Before the jury in the Derek Chuavin trial hands down its verdict, the NFL would like its fans to know that the league “stands committed” to using its “platform” to fight for “social justice.”
Those sentiments were communicated in a memo sent by Commissioner Roger Goodell to league employees and obtained by Pro Football Talk.
“We have all been witnessing an unspeakable amount of violence across the country,” the memo reads. “Our minds are also focused on the Derek Chauvin trial, which is reaching its conclusion.”
We wanted to make sure you are aware of resources the league offers to employees through our Employee Assistance Program (EAP). The trauma, emotion and anger that follows violence is difficult to bear. Please know that the NFL stands committed to using our platform to foster these conversations and to put in the work necessary to fight for social justice and to prevent these situations from happening over and over again.
NFL players are leading this work, and the league and clubs will continue to join them in helping to establish trust between communities of color and law enforcement and prioritizing new approaches to training, de-escalation and community engagement with police officers. As many of you know, the NFL and Players Coalition are supporting a number of organizations that are working tirelessly and specifically in this area: The Center for Policing Equity (CPE), The Council on Criminal Justice (CCJ), Metro Family Services, and The Vera Institute of Justice. These organizations have gone to great lengths to reimagining what policing in America looks like and that work is sparking change across the country.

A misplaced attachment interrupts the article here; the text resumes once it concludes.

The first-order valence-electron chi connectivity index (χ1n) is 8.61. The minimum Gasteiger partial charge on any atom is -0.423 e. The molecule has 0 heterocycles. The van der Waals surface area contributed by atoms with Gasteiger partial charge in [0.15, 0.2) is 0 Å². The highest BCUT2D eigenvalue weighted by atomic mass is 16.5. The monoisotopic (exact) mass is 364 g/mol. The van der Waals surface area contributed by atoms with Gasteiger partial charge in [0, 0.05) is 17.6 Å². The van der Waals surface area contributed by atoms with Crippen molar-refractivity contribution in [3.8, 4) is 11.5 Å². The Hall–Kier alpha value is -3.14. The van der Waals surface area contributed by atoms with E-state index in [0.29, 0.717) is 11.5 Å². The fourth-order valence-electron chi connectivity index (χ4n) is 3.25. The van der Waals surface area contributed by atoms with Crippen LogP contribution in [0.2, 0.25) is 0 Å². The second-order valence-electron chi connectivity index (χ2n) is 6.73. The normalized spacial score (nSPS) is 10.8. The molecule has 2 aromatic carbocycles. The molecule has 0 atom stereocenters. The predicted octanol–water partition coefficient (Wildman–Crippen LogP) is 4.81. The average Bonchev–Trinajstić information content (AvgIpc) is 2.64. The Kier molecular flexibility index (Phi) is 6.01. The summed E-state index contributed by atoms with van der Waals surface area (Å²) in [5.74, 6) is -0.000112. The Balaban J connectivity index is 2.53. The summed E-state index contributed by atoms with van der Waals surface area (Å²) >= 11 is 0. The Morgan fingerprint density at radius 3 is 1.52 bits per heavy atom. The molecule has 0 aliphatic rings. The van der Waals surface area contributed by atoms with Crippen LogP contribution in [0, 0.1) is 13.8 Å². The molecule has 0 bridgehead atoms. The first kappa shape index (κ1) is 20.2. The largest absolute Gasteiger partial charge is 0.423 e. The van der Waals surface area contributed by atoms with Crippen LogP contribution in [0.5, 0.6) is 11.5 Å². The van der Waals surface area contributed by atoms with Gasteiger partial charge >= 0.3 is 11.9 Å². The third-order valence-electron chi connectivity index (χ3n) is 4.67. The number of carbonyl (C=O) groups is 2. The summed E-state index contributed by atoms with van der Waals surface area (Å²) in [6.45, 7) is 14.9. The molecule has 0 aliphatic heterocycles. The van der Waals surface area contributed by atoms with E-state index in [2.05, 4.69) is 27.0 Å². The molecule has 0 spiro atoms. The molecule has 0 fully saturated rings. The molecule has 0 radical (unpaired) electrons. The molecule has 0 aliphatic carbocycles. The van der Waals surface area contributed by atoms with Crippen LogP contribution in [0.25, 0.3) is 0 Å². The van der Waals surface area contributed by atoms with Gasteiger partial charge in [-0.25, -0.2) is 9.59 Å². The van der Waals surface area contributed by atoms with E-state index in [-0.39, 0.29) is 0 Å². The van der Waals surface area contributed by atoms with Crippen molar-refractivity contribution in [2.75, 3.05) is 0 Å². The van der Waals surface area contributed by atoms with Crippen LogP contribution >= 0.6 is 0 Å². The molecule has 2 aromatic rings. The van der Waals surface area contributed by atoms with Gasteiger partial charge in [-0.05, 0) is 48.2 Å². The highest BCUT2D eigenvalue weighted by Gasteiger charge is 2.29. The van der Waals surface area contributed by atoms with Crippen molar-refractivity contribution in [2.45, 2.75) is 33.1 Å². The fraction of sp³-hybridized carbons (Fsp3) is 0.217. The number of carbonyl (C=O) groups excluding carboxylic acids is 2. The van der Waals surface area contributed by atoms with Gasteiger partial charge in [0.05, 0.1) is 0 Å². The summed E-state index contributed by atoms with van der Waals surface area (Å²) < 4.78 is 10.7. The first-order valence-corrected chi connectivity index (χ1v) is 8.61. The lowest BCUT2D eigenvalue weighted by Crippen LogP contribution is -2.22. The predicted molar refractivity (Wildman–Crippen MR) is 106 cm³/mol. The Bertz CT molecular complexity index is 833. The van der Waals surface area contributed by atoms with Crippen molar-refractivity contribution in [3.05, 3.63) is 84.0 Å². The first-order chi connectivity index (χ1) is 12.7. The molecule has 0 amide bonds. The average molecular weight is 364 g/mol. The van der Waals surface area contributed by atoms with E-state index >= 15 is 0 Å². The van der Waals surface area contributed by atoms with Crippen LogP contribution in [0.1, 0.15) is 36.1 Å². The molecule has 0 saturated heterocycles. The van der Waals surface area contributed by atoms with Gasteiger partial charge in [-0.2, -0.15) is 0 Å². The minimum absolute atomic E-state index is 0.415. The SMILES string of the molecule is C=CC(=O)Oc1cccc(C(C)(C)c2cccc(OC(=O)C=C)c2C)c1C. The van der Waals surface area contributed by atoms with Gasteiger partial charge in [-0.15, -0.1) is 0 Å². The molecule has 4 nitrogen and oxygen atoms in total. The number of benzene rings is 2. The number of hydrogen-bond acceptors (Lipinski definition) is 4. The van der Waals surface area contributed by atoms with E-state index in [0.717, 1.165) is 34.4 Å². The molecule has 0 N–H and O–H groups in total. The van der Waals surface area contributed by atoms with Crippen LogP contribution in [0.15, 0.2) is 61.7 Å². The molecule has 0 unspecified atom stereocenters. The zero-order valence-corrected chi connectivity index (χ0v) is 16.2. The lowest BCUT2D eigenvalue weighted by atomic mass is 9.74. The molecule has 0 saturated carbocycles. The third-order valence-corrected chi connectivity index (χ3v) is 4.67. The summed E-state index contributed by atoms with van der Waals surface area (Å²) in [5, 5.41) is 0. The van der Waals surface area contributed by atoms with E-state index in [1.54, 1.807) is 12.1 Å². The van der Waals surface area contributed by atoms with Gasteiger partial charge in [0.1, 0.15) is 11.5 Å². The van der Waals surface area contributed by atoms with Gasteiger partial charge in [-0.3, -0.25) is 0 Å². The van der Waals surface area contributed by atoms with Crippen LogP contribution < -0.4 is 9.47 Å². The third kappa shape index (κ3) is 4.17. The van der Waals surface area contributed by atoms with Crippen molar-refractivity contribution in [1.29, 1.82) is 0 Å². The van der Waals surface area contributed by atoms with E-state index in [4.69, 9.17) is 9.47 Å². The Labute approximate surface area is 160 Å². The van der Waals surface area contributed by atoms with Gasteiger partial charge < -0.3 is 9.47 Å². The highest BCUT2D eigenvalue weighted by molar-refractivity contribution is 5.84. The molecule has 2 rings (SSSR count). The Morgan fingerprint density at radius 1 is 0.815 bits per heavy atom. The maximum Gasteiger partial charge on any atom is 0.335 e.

The memo then went on to list a variety of initiatives the NFL is working on in the realm of social justice, such as “the Council on Criminal Justice and its Task Force on Policing released a new set of research-based reports and called for the U.S. Department of Justice to dramatically expand its capacity to investigate police misconduct and propose and enforce reforms.”
Other initiatives include training to mediate potentially violent disputes and shift traffic enforcement from police to unarmed transportation workers.
The league has remained firmly in support of the social justice movement since June of last year when Goodell released a video message saying the league was “wrong” for not listening to the players after Colin Kaepernick began his anthem protests in 2016. Goodell also said, “Black Lives Matter.”
Since then, the league has made the social justice movement an official part of its organizational structure. In addition to creating player-un initiatives such as the Players Coalition, the league also entered into an “entertainment and social justice” partnership with rap icon Jay-Z.